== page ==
New regulations in the energy sector of the Federation of Bosnia and Herzegovina

Energy represents one of the most important factors in daily life, as well as a fundamental driver of economic development, political events, and the financial market of every state. Almost every day, we can see information and news related to the energy sector, specifically the transition from fossil fuels to renewable energy sources. European Union (EU) directives anticipate that by 2030, the EU will produce 45% of its energy from renewable sources, and by 2050, energy production should be 100% from renewable sources (RES).

The reasons behind this shift are the high cost of fossil fuels with their constant increase and significant environmental pollution negatively impacting climate change. Renewable energy sources include hydropower, wind energy, biomass, solar radiation, and geothermal energy. RES typically share a common link, which is solar energy contributing to energy production from solar power plants, wind energy potential, and hydropower potential.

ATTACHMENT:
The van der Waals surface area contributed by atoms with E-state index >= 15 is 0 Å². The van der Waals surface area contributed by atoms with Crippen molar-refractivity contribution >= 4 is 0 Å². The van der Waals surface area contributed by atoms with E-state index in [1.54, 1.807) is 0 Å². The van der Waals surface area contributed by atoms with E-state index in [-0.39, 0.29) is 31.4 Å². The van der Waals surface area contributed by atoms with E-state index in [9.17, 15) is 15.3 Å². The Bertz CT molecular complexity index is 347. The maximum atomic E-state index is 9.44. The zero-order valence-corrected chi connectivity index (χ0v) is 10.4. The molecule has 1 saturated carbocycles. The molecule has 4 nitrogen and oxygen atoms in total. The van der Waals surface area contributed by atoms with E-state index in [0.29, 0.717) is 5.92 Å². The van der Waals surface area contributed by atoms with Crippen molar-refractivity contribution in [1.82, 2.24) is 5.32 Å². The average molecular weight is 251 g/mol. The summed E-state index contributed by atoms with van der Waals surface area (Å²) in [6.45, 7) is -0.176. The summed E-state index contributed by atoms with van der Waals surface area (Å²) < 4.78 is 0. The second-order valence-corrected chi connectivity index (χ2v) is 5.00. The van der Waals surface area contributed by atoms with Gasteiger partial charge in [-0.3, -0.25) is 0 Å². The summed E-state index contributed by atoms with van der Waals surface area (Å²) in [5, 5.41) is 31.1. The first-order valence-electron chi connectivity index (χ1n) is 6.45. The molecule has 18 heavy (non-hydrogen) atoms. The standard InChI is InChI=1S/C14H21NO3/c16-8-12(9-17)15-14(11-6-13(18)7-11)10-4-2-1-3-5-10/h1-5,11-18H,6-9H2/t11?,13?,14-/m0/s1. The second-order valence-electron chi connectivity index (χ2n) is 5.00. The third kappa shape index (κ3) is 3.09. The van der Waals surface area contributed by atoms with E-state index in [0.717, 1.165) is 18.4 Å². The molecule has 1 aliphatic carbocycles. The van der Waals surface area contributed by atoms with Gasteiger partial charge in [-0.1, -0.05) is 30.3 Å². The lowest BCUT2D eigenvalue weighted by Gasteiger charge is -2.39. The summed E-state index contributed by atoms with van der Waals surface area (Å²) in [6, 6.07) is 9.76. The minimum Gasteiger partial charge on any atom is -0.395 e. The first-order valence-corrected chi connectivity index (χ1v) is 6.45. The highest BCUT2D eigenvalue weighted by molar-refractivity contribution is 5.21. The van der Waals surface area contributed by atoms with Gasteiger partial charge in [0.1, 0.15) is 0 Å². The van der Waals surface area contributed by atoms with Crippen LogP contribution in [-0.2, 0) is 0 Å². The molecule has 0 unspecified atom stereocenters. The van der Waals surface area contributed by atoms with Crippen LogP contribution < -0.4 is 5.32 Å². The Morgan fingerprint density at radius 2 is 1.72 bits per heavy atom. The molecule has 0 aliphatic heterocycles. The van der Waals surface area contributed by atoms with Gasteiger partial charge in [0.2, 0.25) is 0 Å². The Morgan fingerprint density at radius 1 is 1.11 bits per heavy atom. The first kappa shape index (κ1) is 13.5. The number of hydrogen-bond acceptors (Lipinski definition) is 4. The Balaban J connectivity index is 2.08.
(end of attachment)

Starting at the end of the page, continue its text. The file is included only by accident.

Bosnia and Herzegovina have a very favorable position for utilizing renewable energy sources. The country has a significant number of rivers suitable for building hydroelectric power plants, substantial wind energy potential (due to the location of the Dinaric mountain range), and abundant solar energy (averaging over 2000 hours of sunshine annually). Currently, there are three wind farms in operation in Bosnia and Herzegovina, as well as a large number of built hydroelectric and solar power plants. However, in recent years, there has been a strong increase in the development and construction of RES facilities. According to data from the Independent System Operator of Bosnia and Herzegovina (NOS BiH), there are currently permits in the process of approval for 11,000 MW of grid connection. A significant incentive for investing in RES is the security of return on investment, considering the international electricity market, mandatory regulations requiring the use of “green energy,” and the readiness of end consumers to steer their businesses and economic development by purchasing electricity generated from RES. Additionally, guidelines for investing in RES include CO2 taxes, which are already in effect in the EU, with the ultimate deadline for introducing CO2 taxes in Bosnia and Herzegovina being January 1, 2026. The mentioned tax renders the production of electricity from fossil fuels almost unprofitable.